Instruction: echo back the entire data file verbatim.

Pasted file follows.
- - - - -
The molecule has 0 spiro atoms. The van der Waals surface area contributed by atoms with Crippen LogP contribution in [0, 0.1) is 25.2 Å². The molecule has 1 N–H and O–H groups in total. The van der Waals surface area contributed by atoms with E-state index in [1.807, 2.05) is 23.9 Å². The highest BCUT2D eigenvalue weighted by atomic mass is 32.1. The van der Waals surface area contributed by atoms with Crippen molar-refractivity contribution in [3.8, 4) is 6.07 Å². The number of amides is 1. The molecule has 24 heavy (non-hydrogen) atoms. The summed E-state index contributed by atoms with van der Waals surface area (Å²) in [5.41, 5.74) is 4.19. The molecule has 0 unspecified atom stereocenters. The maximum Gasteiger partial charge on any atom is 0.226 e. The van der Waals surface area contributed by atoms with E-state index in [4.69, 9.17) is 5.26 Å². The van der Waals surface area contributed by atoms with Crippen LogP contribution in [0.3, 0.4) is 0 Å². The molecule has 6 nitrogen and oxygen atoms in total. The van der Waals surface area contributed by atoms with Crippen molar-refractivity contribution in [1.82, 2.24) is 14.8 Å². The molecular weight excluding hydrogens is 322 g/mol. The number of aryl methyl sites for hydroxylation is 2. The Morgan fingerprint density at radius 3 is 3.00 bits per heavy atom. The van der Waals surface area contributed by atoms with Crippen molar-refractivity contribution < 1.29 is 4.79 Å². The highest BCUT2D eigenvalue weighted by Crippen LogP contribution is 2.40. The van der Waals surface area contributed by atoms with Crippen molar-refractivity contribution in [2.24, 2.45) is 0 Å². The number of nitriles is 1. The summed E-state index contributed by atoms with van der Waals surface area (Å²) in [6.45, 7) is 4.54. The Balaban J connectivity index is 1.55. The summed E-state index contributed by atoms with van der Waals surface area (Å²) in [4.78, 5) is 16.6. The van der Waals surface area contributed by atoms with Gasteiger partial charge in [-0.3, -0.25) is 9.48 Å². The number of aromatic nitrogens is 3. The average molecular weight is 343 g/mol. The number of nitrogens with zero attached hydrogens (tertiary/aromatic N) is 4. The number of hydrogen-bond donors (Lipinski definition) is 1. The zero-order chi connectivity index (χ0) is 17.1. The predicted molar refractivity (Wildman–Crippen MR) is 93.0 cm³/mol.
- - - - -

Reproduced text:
The molecule has 0 spiro atoms. The van der Waals surface area contributed by atoms with Crippen LogP contribution in [0, 0.1) is 25.2 Å². The molecule has 1 N–H and O–H groups in total. The van der Waals surface area contributed by atoms with E-state index in [1.807, 2.05) is 23.9 Å². The highest BCUT2D eigenvalue weighted by atomic mass is 32.1. The van der Waals surface area contributed by atoms with Crippen molar-refractivity contribution in [3.8, 4) is 6.07 Å². The number of amides is 1. The molecule has 24 heavy (non-hydrogen) atoms. The summed E-state index contributed by atoms with van der Waals surface area (Å²) in [5.41, 5.74) is 4.19. The molecule has 0 unspecified atom stereocenters. The maximum Gasteiger partial charge on any atom is 0.226 e. The van der Waals surface area contributed by atoms with E-state index in [4.69, 9.17) is 5.26 Å². The van der Waals surface area contributed by atoms with Crippen LogP contribution in [0.3, 0.4) is 0 Å². The molecule has 6 nitrogen and oxygen atoms in total. The van der Waals surface area contributed by atoms with Crippen molar-refractivity contribution in [1.82, 2.24) is 14.8 Å². The molecular weight excluding hydrogens is 322 g/mol. The number of aryl methyl sites for hydroxylation is 2. The Morgan fingerprint density at radius 3 is 3.00 bits per heavy atom. The van der Waals surface area contributed by atoms with Crippen molar-refractivity contribution < 1.29 is 4.79 Å². The highest BCUT2D eigenvalue weighted by Crippen LogP contribution is 2.40. The van der Waals surface area contributed by atoms with Crippen molar-refractivity contribution in [2.24, 2.45) is 0 Å². The number of nitriles is 1. The summed E-state index contributed by atoms with van der Waals surface area (Å²) in [6.45, 7) is 4.54. The Balaban J connectivity index is 1.55. The summed E-state index contributed by atoms with van der Waals surface area (Å²) in [4.78, 5) is 16.6. The van der Waals surface area contributed by atoms with Gasteiger partial charge in [-0.3, -0.25) is 9.48 Å². The number of aromatic nitrogens is 3. The average molecular weight is 343 g/mol. The number of nitrogens with zero attached hydrogens (tertiary/aromatic N) is 4. The number of hydrogen-bond donors (Lipinski definition) is 1. The zero-order chi connectivity index (χ0) is 17.1. The predicted molar refractivity (Wildman–Crippen MR) is 93.0 cm³/mol.